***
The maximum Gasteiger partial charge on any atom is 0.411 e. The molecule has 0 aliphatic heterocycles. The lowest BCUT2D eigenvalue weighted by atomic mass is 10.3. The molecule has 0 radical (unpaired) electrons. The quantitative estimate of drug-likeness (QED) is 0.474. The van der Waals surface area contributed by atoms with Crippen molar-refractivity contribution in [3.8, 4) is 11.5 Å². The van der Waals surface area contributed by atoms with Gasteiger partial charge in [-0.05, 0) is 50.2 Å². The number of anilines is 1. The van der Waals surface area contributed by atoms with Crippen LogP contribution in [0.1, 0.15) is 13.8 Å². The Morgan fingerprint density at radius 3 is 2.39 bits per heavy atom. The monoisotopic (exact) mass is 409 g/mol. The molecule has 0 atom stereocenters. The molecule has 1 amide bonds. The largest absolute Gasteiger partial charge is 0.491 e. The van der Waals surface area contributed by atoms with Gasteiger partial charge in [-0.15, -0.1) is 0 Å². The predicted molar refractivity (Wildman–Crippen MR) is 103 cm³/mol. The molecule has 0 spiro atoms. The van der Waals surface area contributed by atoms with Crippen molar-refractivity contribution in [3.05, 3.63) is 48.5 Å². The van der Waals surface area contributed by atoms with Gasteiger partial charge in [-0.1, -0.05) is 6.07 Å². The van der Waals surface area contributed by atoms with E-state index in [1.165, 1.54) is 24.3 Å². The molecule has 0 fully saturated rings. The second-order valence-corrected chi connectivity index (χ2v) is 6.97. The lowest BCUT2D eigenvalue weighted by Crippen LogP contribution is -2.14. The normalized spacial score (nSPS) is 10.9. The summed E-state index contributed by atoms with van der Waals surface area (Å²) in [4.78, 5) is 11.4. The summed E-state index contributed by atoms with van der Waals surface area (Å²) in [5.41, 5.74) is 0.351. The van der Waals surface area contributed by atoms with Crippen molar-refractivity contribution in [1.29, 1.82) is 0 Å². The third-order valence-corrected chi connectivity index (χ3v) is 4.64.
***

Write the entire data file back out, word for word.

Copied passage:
The maximum Gasteiger partial charge on any atom is 0.411 e. The molecule has 0 aliphatic heterocycles. The lowest BCUT2D eigenvalue weighted by atomic mass is 10.3. The molecule has 0 radical (unpaired) electrons. The quantitative estimate of drug-likeness (QED) is 0.474. The van der Waals surface area contributed by atoms with Crippen molar-refractivity contribution in [3.8, 4) is 11.5 Å². The van der Waals surface area contributed by atoms with Gasteiger partial charge in [-0.05, 0) is 50.2 Å². The number of anilines is 1. The van der Waals surface area contributed by atoms with Crippen LogP contribution in [0.1, 0.15) is 13.8 Å². The Morgan fingerprint density at radius 3 is 2.39 bits per heavy atom. The monoisotopic (exact) mass is 409 g/mol. The molecule has 0 atom stereocenters. The molecule has 1 amide bonds. The largest absolute Gasteiger partial charge is 0.491 e. The van der Waals surface area contributed by atoms with Gasteiger partial charge in [-0.15, -0.1) is 0 Å². The predicted molar refractivity (Wildman–Crippen MR) is 103 cm³/mol. The molecule has 0 spiro atoms. The van der Waals surface area contributed by atoms with Crippen molar-refractivity contribution in [3.05, 3.63) is 48.5 Å². The van der Waals surface area contributed by atoms with Gasteiger partial charge in [-0.1, -0.05) is 6.07 Å². The van der Waals surface area contributed by atoms with E-state index in [1.165, 1.54) is 24.3 Å². The molecule has 0 fully saturated rings. The second-order valence-corrected chi connectivity index (χ2v) is 6.97. The lowest BCUT2D eigenvalue weighted by Crippen LogP contribution is -2.14. The normalized spacial score (nSPS) is 10.9. The summed E-state index contributed by atoms with van der Waals surface area (Å²) in [4.78, 5) is 11.4. The summed E-state index contributed by atoms with van der Waals surface area (Å²) in [5.41, 5.74) is 0.351. The van der Waals surface area contributed by atoms with Crippen molar-refractivity contribution in [1.29, 1.82) is 0 Å². The third-order valence-corrected chi connectivity index (χ3v) is 4.64.